Documenting Nuclear Afterlives: A Conversation with Three Film Directors

Wednesday, October 4, 2017 - 7:00pm to 9:00pm

International House Philadelphia

3701 Chestnut Street

Philadelphia, PA 19104

Adam Diller

Director, SAFSTOR (2016)

Fathima Nizaruddin

Director, Nuclear Hallucinations (2016)

Thorsten Trimpop

Director, Furusato (2016)

 

Join us for extended excerpts, chosen by the directors themselves, from these recent documentaries about people living in unwanted intimacy with nuclear reactors and radiation in different parts of the world. Some of these reactors, like the one in Fukushima have witnessed an absolute nuclear fallout while the power plant in Three Mile Island experienced a partial meltdown. Communities in the tsunami affected coastline of Southern India are protesting the construction of Russian technology based atomic power plants because they anticipate Fukushima, they speculate an about-to-come Chernobyl.

After the screening, the directors will discuss their work and the troubled histories and afterlives of nuclear power plants with professors Siyen Fei (Penn History), Rahul Mukherjee (Penn Cinema and Media), and Noriko Manabe (Temple Music).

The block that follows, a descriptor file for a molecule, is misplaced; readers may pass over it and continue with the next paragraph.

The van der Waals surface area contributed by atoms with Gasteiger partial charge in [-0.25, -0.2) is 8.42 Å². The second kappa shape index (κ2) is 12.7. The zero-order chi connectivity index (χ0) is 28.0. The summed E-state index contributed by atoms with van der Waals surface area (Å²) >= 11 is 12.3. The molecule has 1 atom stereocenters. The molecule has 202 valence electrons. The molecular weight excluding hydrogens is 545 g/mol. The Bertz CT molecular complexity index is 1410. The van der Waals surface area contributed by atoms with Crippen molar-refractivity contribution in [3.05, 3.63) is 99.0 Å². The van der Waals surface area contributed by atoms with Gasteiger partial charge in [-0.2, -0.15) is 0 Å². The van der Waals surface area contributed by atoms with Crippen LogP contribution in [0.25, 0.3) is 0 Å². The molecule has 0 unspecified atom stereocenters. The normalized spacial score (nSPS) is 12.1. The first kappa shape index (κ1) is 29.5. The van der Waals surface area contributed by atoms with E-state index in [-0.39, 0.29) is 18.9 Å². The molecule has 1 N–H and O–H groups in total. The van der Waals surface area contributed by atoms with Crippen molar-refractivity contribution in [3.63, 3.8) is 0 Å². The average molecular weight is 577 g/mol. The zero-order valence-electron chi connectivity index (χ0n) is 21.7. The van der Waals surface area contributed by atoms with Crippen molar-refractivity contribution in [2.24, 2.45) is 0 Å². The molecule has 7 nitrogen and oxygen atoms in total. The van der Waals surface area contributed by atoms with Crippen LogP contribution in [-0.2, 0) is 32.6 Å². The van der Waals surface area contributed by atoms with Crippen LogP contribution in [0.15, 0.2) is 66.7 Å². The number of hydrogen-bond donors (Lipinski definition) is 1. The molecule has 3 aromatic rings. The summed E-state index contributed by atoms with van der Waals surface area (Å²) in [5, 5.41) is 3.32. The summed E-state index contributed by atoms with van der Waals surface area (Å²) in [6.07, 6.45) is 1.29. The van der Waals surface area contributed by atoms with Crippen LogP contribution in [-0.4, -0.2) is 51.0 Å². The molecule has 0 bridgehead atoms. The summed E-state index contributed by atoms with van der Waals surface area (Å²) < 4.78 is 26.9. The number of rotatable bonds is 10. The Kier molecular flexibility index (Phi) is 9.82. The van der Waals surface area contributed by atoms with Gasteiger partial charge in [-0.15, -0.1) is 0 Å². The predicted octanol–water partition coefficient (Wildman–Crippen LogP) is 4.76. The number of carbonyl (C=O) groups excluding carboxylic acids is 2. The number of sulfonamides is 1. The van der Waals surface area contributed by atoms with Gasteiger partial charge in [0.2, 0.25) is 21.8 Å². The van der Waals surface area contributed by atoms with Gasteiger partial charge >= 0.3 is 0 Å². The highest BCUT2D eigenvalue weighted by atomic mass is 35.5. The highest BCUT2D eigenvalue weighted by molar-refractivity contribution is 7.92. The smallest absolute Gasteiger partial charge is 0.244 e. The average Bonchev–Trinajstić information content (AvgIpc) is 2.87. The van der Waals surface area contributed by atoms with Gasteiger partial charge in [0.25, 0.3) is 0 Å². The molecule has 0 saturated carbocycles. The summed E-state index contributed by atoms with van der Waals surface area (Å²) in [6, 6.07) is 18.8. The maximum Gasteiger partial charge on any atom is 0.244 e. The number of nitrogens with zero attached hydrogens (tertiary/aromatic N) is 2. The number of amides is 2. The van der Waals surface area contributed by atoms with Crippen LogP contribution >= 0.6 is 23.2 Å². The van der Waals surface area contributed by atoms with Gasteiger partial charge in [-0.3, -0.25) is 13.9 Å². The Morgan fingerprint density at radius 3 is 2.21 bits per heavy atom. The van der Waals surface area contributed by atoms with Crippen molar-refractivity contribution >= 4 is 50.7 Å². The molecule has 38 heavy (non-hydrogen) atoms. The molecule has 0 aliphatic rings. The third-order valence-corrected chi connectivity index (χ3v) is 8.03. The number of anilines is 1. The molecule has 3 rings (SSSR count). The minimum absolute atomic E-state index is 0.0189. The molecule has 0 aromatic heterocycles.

SAFSTOR (dir. Adam Diller, 2016)
This experimental ethnographic short film contrasts the physical presence of the Three Mile Island power plant with the memories of local residents of the partial meltdown in 1979.

Nuclear Hallucinations (dir. Fathima Nizaruddin, 2016)
Satirical impersonations, performance and ironic renderings of jingoistic rhetoric work together to form a narrative that explores the tragic absurdity of constructing nuclear power plants in Koodankulam, a place on a tsunami affected coast of South India.

Furusato (dir. Thorsten Trimpop, 2016)

A teen rocker, a media-savvy activist, a conflicted TEPCO engineer, and a female horse breeder cope with the loss of their homes and the unseen danger of radiation in Fukushima’s exclusion zone.

 

This event is cosponsored by the Wolf Humanities Center, the Cinema and Media Studies Program, the South Asia Center, and the Penn Program in Environmental Humanities.